Ortega y Gasset Projects is proud to present The Shifting Space Around Us, a video installation by artist team Megan and Murray McMillan. Curated by Sarah Rushford, this monumental two-channel installation invites viewers to feel emotionally buoyed as the projections convey a filmic, richly illustrated mythic scene set in a locomotive roundhouse. Original sculpture made by the artist team, functioning as set and prop, perch atop the roundhouse’s gigantic mechanical turntable as this refreshingly expositionless story is shown and not told.
We won’t spoil it and tell you what happens, only that it prompts the viewer’s presence-of-mind to blossom, over one long take, into an engaged state of layered wonder. The slow and understated camera movements, enabled by the transformation of the turntable, by the building itself, not only carry the viewer’s attention but seem to embody the arching inward spectacle of the viewer’s emotional selfhood. They become the motions of one’s own consciousness. Though the work is filmic, the viewer of The Shifting Space Around Us is not tucked into their movie theater seat, they are standing in the dark gallery, there are two perspectives in play at once and the kinesthetic presence of the sculptural objects and the shifting of the roundhouse seem to merge with the gallery. The viewer is swept up and the volumes represented in the work become that of one’s own body and mind.
The Shifting Space Around Us gives a shout out to the legendary cinema historical film A Trip to the Moon. Both pieces convey, however outwardly or subtly intoned, a perilous trip to outerspace. The studio of Georges Méliès, where A Trip to the Moon was made was also mechanical. (The building transformed to use the sun and sky as studio lighting.) This film made at the birth of narrative cinema revealed the cast and crew’s creative camaraderie and that childlike vulnerability is essential to its emotional tone. Though strikingly ambitious and of the highest, most innovative level of craft, a tone of tenderness and vulnerability also pervades The Shifting Space Around Us and that pervasion is deeper than the acting or the set or any aesthetic choice. It’s tenderness rises from the passion of the community of people that worked on the project, at all levels. This power can be sensed in The Shifting Space Around Us and the McMillan’s entire body of work.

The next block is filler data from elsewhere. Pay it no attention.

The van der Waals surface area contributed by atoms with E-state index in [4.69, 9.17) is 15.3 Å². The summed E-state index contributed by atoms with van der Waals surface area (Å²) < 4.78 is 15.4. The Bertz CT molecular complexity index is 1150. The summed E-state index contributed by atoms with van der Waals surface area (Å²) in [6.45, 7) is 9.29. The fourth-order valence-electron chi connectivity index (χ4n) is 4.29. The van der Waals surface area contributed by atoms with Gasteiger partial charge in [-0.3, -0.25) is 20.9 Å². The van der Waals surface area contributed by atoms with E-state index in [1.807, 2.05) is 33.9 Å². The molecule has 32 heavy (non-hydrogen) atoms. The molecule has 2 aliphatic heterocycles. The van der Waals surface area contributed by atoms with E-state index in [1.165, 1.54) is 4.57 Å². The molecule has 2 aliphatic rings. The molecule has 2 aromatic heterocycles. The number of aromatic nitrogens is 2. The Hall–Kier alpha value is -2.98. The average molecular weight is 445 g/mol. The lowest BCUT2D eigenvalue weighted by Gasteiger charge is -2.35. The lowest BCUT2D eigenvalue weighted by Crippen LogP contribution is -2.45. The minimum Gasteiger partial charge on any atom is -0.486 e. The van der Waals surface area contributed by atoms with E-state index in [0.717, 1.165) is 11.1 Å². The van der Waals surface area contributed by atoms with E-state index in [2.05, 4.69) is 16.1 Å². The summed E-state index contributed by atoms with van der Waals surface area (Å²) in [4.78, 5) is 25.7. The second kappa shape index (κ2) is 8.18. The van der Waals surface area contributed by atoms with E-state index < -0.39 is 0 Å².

The action that unfolds is an incomplete, multivalent mythology (it also has elements of Orpheus and Eurydice and many more likenesses). While remarkably beautiful, it’s intentionally incomplete and calls on the viewer to fill in hulking narrative gaps. It gives a lot to the viewer and asks a lot in return. Instead of illustrating a myth the piece acknowledges the space that all of mythic narrative occupies in the emotional mind of the viewer and by viewing the piece, the viewer is allowed to feel that their experience is grand and mythological. They are traversing their lives, finding themselves in 2016 Brooklyn walking into a darkened gallery to be shown the self, one’s own tenuous state in a huge unknown. Here are these lives projected, and their own lives being lived bravely in the face of change and risk.
Megan and Murray McMillan (Providence, RI) have been collaborating since 2002. They make interdisciplinary projects that incorporate video, installation, performance, and photography. They often start their process by building large sets in their studio or on location. That set then becomes the stage for video and photographs with choreographed actors who activate the set in a filmed performance. The McMillan’s work is included in a concurrent exhibition at Mass MOCA entitled Explode Every Day An Inquiry into the Phenomenon of Wonder.